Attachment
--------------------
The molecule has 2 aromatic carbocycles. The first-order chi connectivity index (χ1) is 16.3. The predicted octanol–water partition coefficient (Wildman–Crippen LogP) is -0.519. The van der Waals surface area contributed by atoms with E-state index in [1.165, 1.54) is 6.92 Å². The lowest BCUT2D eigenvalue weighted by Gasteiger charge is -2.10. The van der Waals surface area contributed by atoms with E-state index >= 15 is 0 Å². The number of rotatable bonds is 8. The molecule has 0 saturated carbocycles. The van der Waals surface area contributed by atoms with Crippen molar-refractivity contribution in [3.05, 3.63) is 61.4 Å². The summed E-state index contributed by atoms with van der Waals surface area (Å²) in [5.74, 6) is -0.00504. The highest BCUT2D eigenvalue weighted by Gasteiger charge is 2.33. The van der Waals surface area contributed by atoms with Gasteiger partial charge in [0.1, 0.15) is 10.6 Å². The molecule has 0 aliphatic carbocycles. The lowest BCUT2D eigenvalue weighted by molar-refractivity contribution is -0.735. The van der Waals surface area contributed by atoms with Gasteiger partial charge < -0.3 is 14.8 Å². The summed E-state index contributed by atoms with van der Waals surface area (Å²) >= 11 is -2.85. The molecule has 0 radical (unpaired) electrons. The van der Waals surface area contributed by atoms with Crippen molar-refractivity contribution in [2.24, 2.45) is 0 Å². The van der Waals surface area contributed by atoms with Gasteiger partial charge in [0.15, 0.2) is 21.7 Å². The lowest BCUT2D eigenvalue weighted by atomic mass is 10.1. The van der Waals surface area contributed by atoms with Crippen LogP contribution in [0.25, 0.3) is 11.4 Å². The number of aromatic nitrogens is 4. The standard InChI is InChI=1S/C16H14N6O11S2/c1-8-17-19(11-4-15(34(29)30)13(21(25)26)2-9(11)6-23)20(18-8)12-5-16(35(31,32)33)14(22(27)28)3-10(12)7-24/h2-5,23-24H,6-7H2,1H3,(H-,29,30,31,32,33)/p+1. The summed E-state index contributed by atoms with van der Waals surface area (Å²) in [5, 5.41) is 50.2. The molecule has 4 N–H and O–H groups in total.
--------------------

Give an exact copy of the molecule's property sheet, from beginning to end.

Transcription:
The molecule has 2 aromatic carbocycles. The first-order chi connectivity index (χ1) is 16.3. The predicted octanol–water partition coefficient (Wildman–Crippen LogP) is -0.519. The van der Waals surface area contributed by atoms with E-state index in [1.165, 1.54) is 6.92 Å². The lowest BCUT2D eigenvalue weighted by Gasteiger charge is -2.10. The van der Waals surface area contributed by atoms with E-state index >= 15 is 0 Å². The number of rotatable bonds is 8. The molecule has 0 saturated carbocycles. The van der Waals surface area contributed by atoms with Crippen molar-refractivity contribution in [3.05, 3.63) is 61.4 Å². The summed E-state index contributed by atoms with van der Waals surface area (Å²) in [5.74, 6) is -0.00504. The highest BCUT2D eigenvalue weighted by Gasteiger charge is 2.33. The van der Waals surface area contributed by atoms with Gasteiger partial charge in [0.1, 0.15) is 10.6 Å². The molecule has 0 aliphatic carbocycles. The lowest BCUT2D eigenvalue weighted by molar-refractivity contribution is -0.735. The van der Waals surface area contributed by atoms with Gasteiger partial charge < -0.3 is 14.8 Å². The summed E-state index contributed by atoms with van der Waals surface area (Å²) >= 11 is -2.85. The molecule has 0 radical (unpaired) electrons. The van der Waals surface area contributed by atoms with Crippen molar-refractivity contribution in [2.24, 2.45) is 0 Å². The van der Waals surface area contributed by atoms with Gasteiger partial charge in [0.15, 0.2) is 21.7 Å². The lowest BCUT2D eigenvalue weighted by atomic mass is 10.1. The van der Waals surface area contributed by atoms with Crippen LogP contribution in [0.25, 0.3) is 11.4 Å². The number of aromatic nitrogens is 4. The standard InChI is InChI=1S/C16H14N6O11S2/c1-8-17-19(11-4-15(34(29)30)13(21(25)26)2-9(11)6-23)20(18-8)12-5-16(35(31,32)33)14(22(27)28)3-10(12)7-24/h2-5,23-24H,6-7H2,1H3,(H-,29,30,31,32,33)/p+1. The summed E-state index contributed by atoms with van der Waals surface area (Å²) in [5, 5.41) is 50.2. The molecule has 4 N–H and O–H groups in total.